The past is a foreign country: this is your guidebook. If you could travel back in time, the period from 1660 to 1700 would make one of the most exciting destinations in history. It is the age of Samuel Pepys and the Great Fire of London; bawdy comedy and the libertine court of Charles II; Christopher Wren in architecture, Henry Purcell in music and Isaac Newton in science - the civil wars are over and a magnificent new era has begun. But what would it really be like to live in Restoration Britain? Where would you stay and what would you eat? What would you wear and where would you do your shopping? The third volume in the series of Ian Mortimer's bestselling Time Traveller's Guides answers the crucial questions that a prospective traveller to seventeenth-century Britain would ask. How much should you pay for one of those elaborate wigs? Should you trust a physician who advises you to drink fresh cow's urine to cure your gout? Why are boys made to smoke in school? And why are you unlikely to get a fair trial in court? People's lives are changing rapidly - from a world of superstition and religious explanation to rationalism and scientific calculation. In many respects the period sees the tipping point between the old world and the new as fear and uncertainty, hardship and eating with your fingers give way to curiosity and professionalism, fine wines and knives and forks. Travelling to Restoration Britain encourages us to reflect on the customs and practices of daily life - and this unique guide t only teaches us about the seventeenth century but makes us look with fresh eyes at the modern world.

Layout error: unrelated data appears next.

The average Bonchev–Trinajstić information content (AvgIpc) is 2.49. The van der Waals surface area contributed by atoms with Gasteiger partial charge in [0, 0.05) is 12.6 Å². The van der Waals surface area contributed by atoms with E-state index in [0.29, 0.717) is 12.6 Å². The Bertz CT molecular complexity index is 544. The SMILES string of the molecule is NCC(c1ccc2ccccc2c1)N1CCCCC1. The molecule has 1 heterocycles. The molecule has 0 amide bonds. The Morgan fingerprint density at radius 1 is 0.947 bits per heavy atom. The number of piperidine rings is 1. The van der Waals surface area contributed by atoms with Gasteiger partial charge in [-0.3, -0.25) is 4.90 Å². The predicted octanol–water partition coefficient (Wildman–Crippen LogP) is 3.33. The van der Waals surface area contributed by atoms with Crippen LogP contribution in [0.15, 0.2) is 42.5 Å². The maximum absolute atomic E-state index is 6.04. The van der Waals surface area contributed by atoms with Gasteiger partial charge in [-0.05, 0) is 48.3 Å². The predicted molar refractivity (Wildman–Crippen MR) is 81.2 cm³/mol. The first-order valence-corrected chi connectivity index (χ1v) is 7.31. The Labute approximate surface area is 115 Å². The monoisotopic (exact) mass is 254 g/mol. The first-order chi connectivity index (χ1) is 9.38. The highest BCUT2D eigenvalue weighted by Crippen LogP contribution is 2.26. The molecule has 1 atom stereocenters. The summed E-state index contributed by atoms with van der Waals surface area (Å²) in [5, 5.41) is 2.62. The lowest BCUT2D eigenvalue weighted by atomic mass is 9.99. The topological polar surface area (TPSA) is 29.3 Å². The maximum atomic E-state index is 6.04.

Dr Ian Mortimer is the Sunday Times bestselling author of The Time Traveller's Guide to Medieval England and The Time Traveller's Guide to Elizabethan England, as well as four critically acclaimed medieval biographies, and numerous scholarly articles on subjects ranging in date from the twelfth to the twentieth centuries. His work on the social history of medicine was published by the Royal Historical Society and won the Alexander Prize. Mortimer is a Fellow of the Society of Antiquaries and a Fellow of the Royal Historical Society. He also writes historical novels. He lives with his wife and three children in Moretonhampstead, on the edge of Dartmoor.